This is a partial transcription from “Ernest Thompson Seton: A Scout Appeals for Peace,” broadcast on Radio Praha by the journalist David Vaughan in 2015. It is documentation of an original radio speech by Seton given during his European trip of 1936.

This was at a time when Hitler had absolute power in Germany since 1933 and when Western corporations were heavily financing his industry, which was largely military.
The war was being talked about in the media, with Karel Capek and many others warning the public of the dangers of another German war. But some were enthralled by Hitler, others lulled by the relative social mindset of Nazi Germany. And they also naively overlooked the racist ideas and thoughts of Germany's chosen super-nation. It is the same naivety with which all the rise of totalitarian regimes are overlooked today.

Recording by: David Vaughan, 2015

Ernest Evan Thompson (August 14, 1860-October 23, 1946)
He was born in South Shields, England, immigrated with his parents to a small farming community in Ontario, Canada before his sixth birthday. The ninth of eleven siblings, his middle name came from an ancestor, Evan Cameron, a 17th century Scottish wolf hunter and important clan leader.

He fell in love with wild nature from the time of his earliest memory and discovered a remarkable talent for art in his middle teen years. Combining the two, Seton briefly attended the Royal Academy of Arts in London, but achieved mastery of depicting animal forms from endless hours of life study. He became one of the most successful and highly regarded wildlife illustrators of his generation creating drawings, prints and paintings for his own books as well as for many other authors of his time. Roger Tory Peterson credited Seton’s bird illustrations for providing inspiration for his field guides: “It was on this idea that my Field Guide to the Birds, was based. More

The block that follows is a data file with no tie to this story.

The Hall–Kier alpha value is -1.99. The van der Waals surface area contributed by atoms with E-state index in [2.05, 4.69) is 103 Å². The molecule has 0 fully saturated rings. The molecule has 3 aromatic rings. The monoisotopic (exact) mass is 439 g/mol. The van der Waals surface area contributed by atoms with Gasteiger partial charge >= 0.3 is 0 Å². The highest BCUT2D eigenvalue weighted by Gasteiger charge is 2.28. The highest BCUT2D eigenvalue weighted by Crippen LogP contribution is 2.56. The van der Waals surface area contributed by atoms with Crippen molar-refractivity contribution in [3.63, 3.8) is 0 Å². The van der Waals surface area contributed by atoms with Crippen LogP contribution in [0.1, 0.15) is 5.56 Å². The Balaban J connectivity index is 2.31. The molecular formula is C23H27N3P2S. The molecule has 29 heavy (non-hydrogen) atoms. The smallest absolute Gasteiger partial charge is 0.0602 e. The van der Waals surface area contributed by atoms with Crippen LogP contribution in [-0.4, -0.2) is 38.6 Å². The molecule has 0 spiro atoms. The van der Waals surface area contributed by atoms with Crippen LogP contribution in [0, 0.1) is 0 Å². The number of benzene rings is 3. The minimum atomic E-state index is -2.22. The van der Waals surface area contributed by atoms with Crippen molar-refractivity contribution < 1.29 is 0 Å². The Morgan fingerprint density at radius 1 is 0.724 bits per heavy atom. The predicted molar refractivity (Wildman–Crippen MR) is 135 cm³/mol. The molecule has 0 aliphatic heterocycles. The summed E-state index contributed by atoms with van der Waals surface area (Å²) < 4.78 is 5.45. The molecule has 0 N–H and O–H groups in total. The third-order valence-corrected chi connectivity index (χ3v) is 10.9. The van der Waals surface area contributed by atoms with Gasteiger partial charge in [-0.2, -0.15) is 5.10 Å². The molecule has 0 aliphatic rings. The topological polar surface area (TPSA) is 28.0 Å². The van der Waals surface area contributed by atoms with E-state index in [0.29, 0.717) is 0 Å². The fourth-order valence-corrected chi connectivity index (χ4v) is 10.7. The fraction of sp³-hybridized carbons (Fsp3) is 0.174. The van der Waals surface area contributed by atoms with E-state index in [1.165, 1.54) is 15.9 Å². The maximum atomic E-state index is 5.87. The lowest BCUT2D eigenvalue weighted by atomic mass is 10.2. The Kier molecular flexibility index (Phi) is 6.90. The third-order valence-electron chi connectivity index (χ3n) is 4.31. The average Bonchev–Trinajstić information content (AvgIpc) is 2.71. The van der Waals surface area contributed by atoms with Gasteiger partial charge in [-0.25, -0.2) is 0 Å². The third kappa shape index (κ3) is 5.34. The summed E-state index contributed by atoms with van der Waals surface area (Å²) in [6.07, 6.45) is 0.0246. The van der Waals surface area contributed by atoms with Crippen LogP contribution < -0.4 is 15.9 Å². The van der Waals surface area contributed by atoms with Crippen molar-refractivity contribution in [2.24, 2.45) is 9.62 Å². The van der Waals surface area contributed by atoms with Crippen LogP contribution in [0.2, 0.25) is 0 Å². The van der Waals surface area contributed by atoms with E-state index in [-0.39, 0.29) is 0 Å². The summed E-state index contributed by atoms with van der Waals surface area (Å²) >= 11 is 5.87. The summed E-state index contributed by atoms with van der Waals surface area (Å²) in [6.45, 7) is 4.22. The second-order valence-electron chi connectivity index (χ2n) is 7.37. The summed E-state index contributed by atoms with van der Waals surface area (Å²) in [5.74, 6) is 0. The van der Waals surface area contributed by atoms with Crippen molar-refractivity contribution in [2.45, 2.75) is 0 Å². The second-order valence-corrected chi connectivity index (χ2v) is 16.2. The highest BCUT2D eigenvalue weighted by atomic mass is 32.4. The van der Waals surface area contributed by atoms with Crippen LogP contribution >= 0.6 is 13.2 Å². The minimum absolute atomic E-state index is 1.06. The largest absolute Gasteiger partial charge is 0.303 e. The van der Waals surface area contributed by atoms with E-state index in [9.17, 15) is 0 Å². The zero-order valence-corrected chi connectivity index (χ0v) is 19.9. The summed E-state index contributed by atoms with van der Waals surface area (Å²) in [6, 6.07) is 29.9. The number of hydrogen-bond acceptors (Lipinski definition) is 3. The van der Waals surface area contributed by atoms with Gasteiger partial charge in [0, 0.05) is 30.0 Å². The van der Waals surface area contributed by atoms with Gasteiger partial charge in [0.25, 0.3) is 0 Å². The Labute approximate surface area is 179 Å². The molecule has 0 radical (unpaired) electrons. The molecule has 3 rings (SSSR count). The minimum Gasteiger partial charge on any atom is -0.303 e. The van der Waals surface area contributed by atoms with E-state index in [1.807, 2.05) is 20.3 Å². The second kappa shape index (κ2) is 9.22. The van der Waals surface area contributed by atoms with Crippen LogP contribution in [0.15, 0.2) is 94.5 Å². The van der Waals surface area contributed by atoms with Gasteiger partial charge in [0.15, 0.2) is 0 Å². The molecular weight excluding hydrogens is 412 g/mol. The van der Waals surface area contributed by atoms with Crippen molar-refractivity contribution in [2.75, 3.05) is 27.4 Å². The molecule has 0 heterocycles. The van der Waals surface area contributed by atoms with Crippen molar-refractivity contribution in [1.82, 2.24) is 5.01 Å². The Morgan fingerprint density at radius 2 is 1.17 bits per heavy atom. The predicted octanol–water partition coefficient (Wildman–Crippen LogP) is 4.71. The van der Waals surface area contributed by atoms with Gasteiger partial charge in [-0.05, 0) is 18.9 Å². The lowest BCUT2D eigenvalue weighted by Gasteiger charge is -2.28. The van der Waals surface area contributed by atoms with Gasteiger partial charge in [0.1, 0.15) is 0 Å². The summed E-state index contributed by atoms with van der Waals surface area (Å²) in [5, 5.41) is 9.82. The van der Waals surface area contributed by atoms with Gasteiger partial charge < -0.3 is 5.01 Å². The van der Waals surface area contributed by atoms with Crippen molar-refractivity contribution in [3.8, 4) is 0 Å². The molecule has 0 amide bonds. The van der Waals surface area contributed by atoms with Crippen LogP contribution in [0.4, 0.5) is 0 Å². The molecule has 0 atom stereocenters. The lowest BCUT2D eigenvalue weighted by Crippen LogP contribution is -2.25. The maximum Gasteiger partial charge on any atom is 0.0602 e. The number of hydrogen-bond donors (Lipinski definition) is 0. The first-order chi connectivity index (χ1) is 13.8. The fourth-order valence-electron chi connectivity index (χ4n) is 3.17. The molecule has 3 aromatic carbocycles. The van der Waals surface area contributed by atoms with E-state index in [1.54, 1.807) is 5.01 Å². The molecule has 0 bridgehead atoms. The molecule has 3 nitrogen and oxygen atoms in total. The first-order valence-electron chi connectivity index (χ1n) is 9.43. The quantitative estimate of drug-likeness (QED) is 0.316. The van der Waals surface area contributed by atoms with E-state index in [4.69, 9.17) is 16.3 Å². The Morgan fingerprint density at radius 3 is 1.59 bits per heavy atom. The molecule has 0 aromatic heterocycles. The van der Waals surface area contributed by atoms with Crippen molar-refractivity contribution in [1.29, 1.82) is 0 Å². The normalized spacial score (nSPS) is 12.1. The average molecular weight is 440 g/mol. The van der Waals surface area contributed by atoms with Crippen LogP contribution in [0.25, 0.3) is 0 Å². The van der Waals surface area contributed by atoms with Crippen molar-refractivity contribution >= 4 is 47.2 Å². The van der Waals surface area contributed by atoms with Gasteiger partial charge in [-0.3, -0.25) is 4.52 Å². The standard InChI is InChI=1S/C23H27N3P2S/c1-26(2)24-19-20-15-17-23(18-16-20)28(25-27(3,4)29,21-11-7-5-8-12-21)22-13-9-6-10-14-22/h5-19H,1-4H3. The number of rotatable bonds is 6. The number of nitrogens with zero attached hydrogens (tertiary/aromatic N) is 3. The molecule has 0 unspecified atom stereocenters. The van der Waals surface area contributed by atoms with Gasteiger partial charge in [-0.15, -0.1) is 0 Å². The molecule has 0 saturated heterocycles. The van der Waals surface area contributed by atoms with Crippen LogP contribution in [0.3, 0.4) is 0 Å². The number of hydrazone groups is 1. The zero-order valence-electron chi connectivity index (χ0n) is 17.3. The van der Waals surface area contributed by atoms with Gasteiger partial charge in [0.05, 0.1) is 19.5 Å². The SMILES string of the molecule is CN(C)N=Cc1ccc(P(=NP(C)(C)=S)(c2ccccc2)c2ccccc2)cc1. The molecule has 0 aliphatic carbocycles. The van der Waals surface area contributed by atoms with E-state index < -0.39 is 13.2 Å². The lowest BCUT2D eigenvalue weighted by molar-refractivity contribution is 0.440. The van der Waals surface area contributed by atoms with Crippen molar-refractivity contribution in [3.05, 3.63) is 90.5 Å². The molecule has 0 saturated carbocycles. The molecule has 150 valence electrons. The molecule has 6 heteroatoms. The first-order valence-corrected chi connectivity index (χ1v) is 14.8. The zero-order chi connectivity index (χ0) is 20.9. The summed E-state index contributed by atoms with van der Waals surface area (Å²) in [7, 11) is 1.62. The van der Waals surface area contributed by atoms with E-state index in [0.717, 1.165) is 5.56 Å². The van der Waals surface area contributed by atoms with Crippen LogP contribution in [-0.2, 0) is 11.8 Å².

He is founder of the Woodcraft Indians in 1902 (renamed Woodcraft League of America), and one of the founding pioneers of the Boy Scouts of America (BSA) in 1910.

During the Great War many soldiers were taken prisoner by the opposing army. These prisoners were sent afar into military camps and prisons. They were fed, sheltered and, if wounded, had medical care. They had in short everything but freedom. Incidentally, they and their captors got acquainted, and although they had been taught to hate each other and to seek each other’s destruction, they now were subjected to other influences. They got acquainted, they began to understand each other. Understanding ripened into respect and respect into friendship. There can be no doubt that thousands of lifelong friendships were in that way founded during the war, all evidencing the great principle that understanding is the best remedy for misunderstanding. Of course, such work would be less expensive and more effectual if brought about by peaceful activities, and this is the wise thought which is at the back of all such undertakings as international expositions, world tours, Rhodes Scholarships, Olympic Games, Peace Ambassadors and whatever tends to make foreign travel easy and contact with foreign countries the great privilege within the reach of all that have moderate means.